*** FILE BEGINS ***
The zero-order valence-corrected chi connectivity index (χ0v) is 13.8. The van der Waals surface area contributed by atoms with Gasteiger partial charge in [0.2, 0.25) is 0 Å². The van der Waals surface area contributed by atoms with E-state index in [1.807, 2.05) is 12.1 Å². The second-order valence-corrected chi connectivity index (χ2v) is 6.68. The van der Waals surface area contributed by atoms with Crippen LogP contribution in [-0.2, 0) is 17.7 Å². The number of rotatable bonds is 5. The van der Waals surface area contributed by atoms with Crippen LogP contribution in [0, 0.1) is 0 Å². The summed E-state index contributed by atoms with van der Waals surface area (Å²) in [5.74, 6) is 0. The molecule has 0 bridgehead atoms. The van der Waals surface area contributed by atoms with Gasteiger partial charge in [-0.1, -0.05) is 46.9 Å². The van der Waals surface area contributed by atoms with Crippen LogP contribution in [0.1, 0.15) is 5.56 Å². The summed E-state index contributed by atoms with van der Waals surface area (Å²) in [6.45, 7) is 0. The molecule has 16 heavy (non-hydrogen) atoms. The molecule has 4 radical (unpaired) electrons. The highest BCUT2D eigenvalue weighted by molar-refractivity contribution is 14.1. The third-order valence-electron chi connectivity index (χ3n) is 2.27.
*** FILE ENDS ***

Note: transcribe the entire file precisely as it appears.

The zero-order valence-corrected chi connectivity index (χ0v) is 13.8. The van der Waals surface area contributed by atoms with Gasteiger partial charge in [0.2, 0.25) is 0 Å². The van der Waals surface area contributed by atoms with E-state index in [1.807, 2.05) is 12.1 Å². The second-order valence-corrected chi connectivity index (χ2v) is 6.68. The van der Waals surface area contributed by atoms with Crippen LogP contribution in [-0.2, 0) is 17.7 Å². The number of rotatable bonds is 5. The van der Waals surface area contributed by atoms with Crippen LogP contribution in [0, 0.1) is 0 Å². The summed E-state index contributed by atoms with van der Waals surface area (Å²) in [5.74, 6) is 0. The molecule has 0 bridgehead atoms. The van der Waals surface area contributed by atoms with Gasteiger partial charge in [-0.1, -0.05) is 46.9 Å². The van der Waals surface area contributed by atoms with Crippen LogP contribution in [0.1, 0.15) is 5.56 Å². The summed E-state index contributed by atoms with van der Waals surface area (Å²) in [6.45, 7) is 0. The molecule has 16 heavy (non-hydrogen) atoms. The molecule has 4 radical (unpaired) electrons. The highest BCUT2D eigenvalue weighted by molar-refractivity contribution is 14.1. The third-order valence-electron chi connectivity index (χ3n) is 2.27.